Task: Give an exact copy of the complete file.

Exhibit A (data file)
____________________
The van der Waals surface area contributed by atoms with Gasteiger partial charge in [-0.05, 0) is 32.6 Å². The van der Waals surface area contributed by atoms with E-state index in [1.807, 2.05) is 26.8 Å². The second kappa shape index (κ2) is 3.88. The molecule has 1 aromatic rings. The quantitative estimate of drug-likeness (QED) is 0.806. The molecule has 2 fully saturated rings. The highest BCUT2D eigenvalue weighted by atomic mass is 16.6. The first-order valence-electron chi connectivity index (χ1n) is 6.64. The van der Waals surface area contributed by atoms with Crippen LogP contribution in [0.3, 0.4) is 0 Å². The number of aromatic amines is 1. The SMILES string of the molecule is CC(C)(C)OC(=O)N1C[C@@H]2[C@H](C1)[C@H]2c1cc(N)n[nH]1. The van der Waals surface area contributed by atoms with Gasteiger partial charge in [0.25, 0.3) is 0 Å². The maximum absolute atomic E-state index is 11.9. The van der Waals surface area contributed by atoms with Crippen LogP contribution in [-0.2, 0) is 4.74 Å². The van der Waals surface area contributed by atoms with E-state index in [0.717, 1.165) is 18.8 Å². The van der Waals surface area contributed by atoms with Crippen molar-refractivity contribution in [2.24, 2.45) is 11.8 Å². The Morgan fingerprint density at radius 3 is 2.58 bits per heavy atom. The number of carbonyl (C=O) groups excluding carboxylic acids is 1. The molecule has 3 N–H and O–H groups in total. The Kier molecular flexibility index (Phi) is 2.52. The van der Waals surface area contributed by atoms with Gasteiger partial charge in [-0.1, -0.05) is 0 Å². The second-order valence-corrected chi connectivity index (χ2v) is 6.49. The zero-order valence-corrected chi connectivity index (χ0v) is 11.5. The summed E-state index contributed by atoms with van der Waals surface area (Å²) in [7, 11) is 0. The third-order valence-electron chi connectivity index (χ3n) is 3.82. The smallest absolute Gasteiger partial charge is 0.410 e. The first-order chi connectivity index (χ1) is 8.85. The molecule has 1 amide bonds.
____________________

The van der Waals surface area contributed by atoms with Gasteiger partial charge in [-0.05, 0) is 32.6 Å². The van der Waals surface area contributed by atoms with E-state index in [1.807, 2.05) is 26.8 Å². The second kappa shape index (κ2) is 3.88. The molecule has 1 aromatic rings. The quantitative estimate of drug-likeness (QED) is 0.806. The molecule has 2 fully saturated rings. The highest BCUT2D eigenvalue weighted by atomic mass is 16.6. The first-order valence-electron chi connectivity index (χ1n) is 6.64. The van der Waals surface area contributed by atoms with Crippen LogP contribution in [0.3, 0.4) is 0 Å². The number of aromatic amines is 1. The SMILES string of the molecule is CC(C)(C)OC(=O)N1C[C@@H]2[C@H](C1)[C@H]2c1cc(N)n[nH]1. The van der Waals surface area contributed by atoms with Gasteiger partial charge in [0.25, 0.3) is 0 Å². The maximum absolute atomic E-state index is 11.9. The van der Waals surface area contributed by atoms with Crippen LogP contribution in [-0.2, 0) is 4.74 Å². The van der Waals surface area contributed by atoms with E-state index in [0.717, 1.165) is 18.8 Å². The van der Waals surface area contributed by atoms with Crippen molar-refractivity contribution in [2.24, 2.45) is 11.8 Å². The Morgan fingerprint density at radius 3 is 2.58 bits per heavy atom. The number of carbonyl (C=O) groups excluding carboxylic acids is 1. The molecule has 3 N–H and O–H groups in total. The Kier molecular flexibility index (Phi) is 2.52. The van der Waals surface area contributed by atoms with Gasteiger partial charge in [-0.1, -0.05) is 0 Å². The second-order valence-corrected chi connectivity index (χ2v) is 6.49. The zero-order valence-corrected chi connectivity index (χ0v) is 11.5. The summed E-state index contributed by atoms with van der Waals surface area (Å²) in [7, 11) is 0. The third-order valence-electron chi connectivity index (χ3n) is 3.82. The smallest absolute Gasteiger partial charge is 0.410 e. The first-order chi connectivity index (χ1) is 8.85. The molecule has 1 amide bonds.